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Inside London's coolest new hotel The Standard

A group of super-smart, party-central hotels has shaken up the States. Now it’s London’s turn to check in, says Lucia Ferigutti

Shawn Hausman was back home in California having just completed a mammoth project in New York’s East Village – 21-floor The Standard hotel – when the phone rang. André Balazs, the founder (and at that time still chairman) of Standard Hotels, was calling to say he’d found the perfect spot for the sixth property in the portfolio, and the first outside the US.

“We were about to start thinking of the next chapter when I got a photo from André of the outside of this building, with a note saying ‘You need to come to London,’” Hausman says. The building – a beautiful, curvaceous late brutalist concrete block from the 1970s sitting right across from London’s St Pancras International station – was at that point still the Camden Town Hall Annexe. “Just [that] in itself was exciting,” Hausman continues. “We decided we needed to settle in London to properly do the project, and we figured it would be an adventure, the first time living in Europe.”

They estimated their British stint would last 18 to 24 months. Fast forward five years and Hausman and his team are only now ready to pack their bags, as the much-anticipated, 266-room, eight-storey The Standard, London finally opens its doors this month.

Injecting a dose of American cool is what the company has become known for over the years. As well as being responsible for several Standard properties, Hausman was also behind the acclaimed SubMercer in New York, Le Diplomate in Washington DC and Los Angeles’ most talked-about celebrity hangout, Chateau Marmont.

This time, he chose to bring a bit of California’s outdoor lifestyle to the capital. In the ground floor restaurant Hausman wanted an “inside/ outside feeling, and to bring the garden inside the building. There’s also a deck in the terrace outside each room on the eighth floor, with an outdoor tub that allows you to look at the view.”

Hausman is keen to point out that each Standard project is very different, so there is no cookie-cutter approach in the design. For London, all lighting and furniture was custom-designed and based on vintage pieces. The colour palette is bold and unapologetic, designed to offset the greyness of the exterior, and of the British skies: combinations of red, blue and purple in the rooms; pink, green and black in the bathrooms.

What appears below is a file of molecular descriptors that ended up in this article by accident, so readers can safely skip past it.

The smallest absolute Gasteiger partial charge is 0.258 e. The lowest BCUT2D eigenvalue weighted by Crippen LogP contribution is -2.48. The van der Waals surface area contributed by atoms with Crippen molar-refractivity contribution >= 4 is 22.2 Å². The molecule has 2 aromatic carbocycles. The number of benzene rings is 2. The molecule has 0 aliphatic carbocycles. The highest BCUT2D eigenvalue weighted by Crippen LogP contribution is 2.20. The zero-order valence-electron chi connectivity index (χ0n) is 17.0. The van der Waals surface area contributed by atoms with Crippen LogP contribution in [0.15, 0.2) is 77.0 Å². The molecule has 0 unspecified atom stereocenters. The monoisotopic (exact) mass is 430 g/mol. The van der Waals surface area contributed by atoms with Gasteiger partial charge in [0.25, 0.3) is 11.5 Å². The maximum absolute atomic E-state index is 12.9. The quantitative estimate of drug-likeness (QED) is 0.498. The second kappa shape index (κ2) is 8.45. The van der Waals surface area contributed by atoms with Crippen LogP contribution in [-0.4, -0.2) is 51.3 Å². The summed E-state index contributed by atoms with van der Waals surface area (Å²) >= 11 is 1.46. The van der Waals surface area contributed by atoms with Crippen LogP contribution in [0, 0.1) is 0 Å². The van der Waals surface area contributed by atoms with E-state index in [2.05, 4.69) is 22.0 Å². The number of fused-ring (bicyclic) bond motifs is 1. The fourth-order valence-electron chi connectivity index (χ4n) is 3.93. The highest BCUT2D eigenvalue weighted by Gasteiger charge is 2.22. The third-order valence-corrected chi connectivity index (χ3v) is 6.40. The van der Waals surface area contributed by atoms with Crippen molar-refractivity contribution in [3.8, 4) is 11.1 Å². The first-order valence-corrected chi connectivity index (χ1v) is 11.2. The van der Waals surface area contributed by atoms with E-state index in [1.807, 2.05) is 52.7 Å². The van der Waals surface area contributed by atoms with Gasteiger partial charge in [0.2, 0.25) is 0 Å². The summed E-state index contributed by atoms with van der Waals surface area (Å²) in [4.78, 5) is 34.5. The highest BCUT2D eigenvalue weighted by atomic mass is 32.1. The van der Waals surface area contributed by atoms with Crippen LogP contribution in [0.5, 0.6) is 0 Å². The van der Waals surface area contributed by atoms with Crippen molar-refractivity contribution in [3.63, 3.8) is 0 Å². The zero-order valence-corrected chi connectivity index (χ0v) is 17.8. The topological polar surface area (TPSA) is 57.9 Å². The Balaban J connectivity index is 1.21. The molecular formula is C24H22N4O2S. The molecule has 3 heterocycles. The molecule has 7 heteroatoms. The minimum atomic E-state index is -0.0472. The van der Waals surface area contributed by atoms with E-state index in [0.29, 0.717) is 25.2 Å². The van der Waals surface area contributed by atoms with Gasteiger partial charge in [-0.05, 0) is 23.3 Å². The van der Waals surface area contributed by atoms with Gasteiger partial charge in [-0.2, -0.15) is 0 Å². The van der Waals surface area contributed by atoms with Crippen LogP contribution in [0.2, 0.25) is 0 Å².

Textiles are important throughout – carpets in particular are standout features. The concept for their design was “an archaeological dig of patterns from the period of the building” and they are “the thread that links everything together. We have three different carpets to match the different types of room, and then two different corridor carpets, which are the one decorative graphic element in those areas.”

The nautical world also provided inspiration for the interiors, specifically mid-century cruise ships designed by Italian architect and furniture designer Gio Ponti. “I like his work in general,” Hausman says, “and I was always very intrigued and inspired by 1960s houseboats. That was an early influence for me.”

Nods to the past are present throughout. In the rooms, original ceilings have been left exposed, porthole-style windows have not been altered and the furnishings have been designed to match, especially rounded cabinet doors and handles. When Hausman first visited the building, the ground floor was occupied by a library – which inspired the design for the lobby. He and his team chose to recreate “what the library we would have liked to have discovered looked like, rather than the existing one, which wasn’t very aesthetically pleasing”. Instagram-perfect bookshelves have been placed alongside the walls, and they added a café, bar and even a sound lab, which will act as a live recording studio. It being The Standard, a programme of events, live music and general naughtiness is clearly on the agenda.

Now that the bags are packed again, what’s next for Hausman and his team? “A couple of California-based projects,” he says, including a small hotel in Palm Springs set to open soon. Then there’s a bit of a break – although it’s hard to imagine they will be still for long. When asked about dream projects, there is no hesitation: “I love the idea of doing something in space.” Start watching the skies...

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